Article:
2018 | DIR. JOEL & ETHAN COEN | STARRING TIM BLAKE NELSON, LIAM NEESON, JAMES FRANCO, TOM WAITS, ZOE KAZEN, BRENDAN GLEESON | REVIEW BY GLENN COCHRANE.
And yet thank God for services like Netflix, which have given independent filmmakers and auteurs a platform to flex their artistic muscle. With the large multiplex cinemas being overrun by big-budget dreck there's little room for the little guys. Without the colossal marketing budgets of the major studios there's zero interest from exhibitors in giving screen time to unconventional filmmakers, and those big movie-houses that were once considered a place of cinematic worship are now mega factories of rubbish.
Which brings me to THE BALLAD OF BUSTER SCRUGGS, a new anthology film from Joel and Ethan Coen, which does for the western genre what Creepshow did for horror. Comprised of six unrelated stories the film presents itself as a storybook, and with the turn of its pages we are treated to all new chapters, each recounting entertaining and unusual chronicles.
The first story is the titular The Ballad of Buster Scruggs, starring Timothy Blake Nelson as an intrepid outlaw. True to form the Coens set the tone of their film with this hugely entertaining narrative, as told through the words of Buster Scruggs himself. With a guitar in hand he sings his way across the west, shooting whosoever dares question his integrity. It is a whimsical and graphically violent slice of genre, which not only represents the Coen aesthetic but also forewarns the viewer of a highly unconventional journey ahead.
From here we are given five more stories to varying effect, but all depicting alternative tropes of the western genre. James Franco stars as an unlucky bank robber who finds himself at the gallows more than once in Near Algodones. Liam Neeson is an aged impresario in search of a new act in Meal Ticket. Tom Waits is an ol' timer prospector on the cusp of striking gold in All Gold Canyon. Zoe Kazan is a female traveler with an uncertain future in The Gal Who Got Rattled, and Brendan Gleeson is one of two reapers amongst three other passengers travelling in a stagecoach at night in The Mortal Remains.
Adding to the huge ensemble is Stephen Root, Clancy Brown, Harry Melling, Tyne Daly, Jonjo O'Neill and Chelcie Ross amongst many others. They contribute to a massive cast, fit for an audacious and unsuspecting western adventure such as this.
The Coens are no strangers to the genre, having previously directed No Country For Old Men and True Grit. Other films of their such as Fargo, Raising Arizona and The Man With No Name have also transferred many tropes of the western genre into contemporary settings, as have – come to think of it – so many of their titles. And now with THE BALLAD OF BUSTER SCRUGGS there comes a sense of finality. It could be that by combining six different interpretations of the western they have fulfilled their desire to explore the genre. The mashing of styles not only makes for an audacious and captivating experience but also feels like the closing of a door. Who knows? We'll see.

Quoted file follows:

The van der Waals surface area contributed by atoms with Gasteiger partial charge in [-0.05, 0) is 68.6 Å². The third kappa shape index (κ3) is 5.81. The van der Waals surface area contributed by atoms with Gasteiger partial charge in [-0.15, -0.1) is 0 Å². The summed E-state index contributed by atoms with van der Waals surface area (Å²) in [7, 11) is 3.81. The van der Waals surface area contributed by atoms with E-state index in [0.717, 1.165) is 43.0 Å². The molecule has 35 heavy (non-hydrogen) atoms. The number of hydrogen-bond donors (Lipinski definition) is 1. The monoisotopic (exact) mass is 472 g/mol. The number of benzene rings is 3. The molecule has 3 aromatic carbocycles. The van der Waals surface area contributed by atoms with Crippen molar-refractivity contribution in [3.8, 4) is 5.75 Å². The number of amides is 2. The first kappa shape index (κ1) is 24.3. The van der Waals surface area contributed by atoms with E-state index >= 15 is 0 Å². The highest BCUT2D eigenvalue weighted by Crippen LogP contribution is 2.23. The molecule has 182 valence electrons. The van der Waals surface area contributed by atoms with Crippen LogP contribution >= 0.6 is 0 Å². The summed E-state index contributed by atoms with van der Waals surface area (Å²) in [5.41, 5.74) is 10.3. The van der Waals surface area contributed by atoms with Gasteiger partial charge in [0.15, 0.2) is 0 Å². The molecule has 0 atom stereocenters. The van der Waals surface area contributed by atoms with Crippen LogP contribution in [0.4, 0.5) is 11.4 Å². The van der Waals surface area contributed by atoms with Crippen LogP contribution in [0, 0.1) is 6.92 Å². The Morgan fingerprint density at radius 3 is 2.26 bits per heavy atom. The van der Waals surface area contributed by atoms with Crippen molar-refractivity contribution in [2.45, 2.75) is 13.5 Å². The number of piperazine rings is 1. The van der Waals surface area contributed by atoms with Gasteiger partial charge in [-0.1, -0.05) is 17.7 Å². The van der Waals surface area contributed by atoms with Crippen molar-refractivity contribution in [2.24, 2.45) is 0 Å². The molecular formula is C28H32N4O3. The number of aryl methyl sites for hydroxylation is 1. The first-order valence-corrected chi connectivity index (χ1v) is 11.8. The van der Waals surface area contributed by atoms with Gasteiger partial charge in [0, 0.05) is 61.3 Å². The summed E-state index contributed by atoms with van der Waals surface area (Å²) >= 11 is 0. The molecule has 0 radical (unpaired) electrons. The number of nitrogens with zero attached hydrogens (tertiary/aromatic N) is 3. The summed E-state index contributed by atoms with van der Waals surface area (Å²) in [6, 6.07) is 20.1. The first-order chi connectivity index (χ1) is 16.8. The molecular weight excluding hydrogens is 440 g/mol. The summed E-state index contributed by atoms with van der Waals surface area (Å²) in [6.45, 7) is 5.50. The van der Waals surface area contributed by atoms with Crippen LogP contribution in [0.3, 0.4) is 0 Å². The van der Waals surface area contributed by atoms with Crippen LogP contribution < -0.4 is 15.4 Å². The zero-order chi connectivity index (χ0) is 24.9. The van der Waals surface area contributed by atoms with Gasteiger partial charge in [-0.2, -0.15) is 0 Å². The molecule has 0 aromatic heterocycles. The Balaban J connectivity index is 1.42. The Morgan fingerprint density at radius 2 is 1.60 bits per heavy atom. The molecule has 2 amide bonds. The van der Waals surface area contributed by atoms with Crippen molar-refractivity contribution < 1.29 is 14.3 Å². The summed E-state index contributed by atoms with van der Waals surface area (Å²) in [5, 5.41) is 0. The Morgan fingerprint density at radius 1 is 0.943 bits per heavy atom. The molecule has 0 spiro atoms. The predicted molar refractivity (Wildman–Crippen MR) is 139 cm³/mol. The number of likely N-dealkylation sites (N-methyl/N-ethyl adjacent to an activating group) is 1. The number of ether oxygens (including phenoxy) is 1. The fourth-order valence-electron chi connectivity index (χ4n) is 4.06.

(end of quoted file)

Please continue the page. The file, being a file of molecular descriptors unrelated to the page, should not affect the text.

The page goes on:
The only notable disappointment of their latest film is the absence of a theatrical presentation. And with Netflix's stringent production requirements there is also a new sterile quality to their image. However, with a new platform to present their work on they have been granted the freedom to be as outrageous and subversive as they please. This is the beauty of streaming services, where originality and audaciousness is embraced. THE BALLAD OF BUSTER SCRUGGS is certainly a bold and fearless piece of filmmaking and whether or not it has enticed the Coen Brothers enough to commit another film to it, remains to be seen. I imagine that they will use Netflix for their more experimental endeavours, reserving their malleable, less eccentric features for theatrical release.
THE BALLAD OF BUSTER SCRUGGS (… and other tales of the American frontier) is a wonderful collection of quirky campfire tales, told with confidence and performed with authority. It has the Coen stamp all over it and serves as a nostalgic celebration of the classic storytelling, reminiscing those times of old when Cowboys & Indians were the stuff of legend, free from retrospective political correctness. They have delivered an absolute winner and hopefully the first of more Netflix-driven instalments.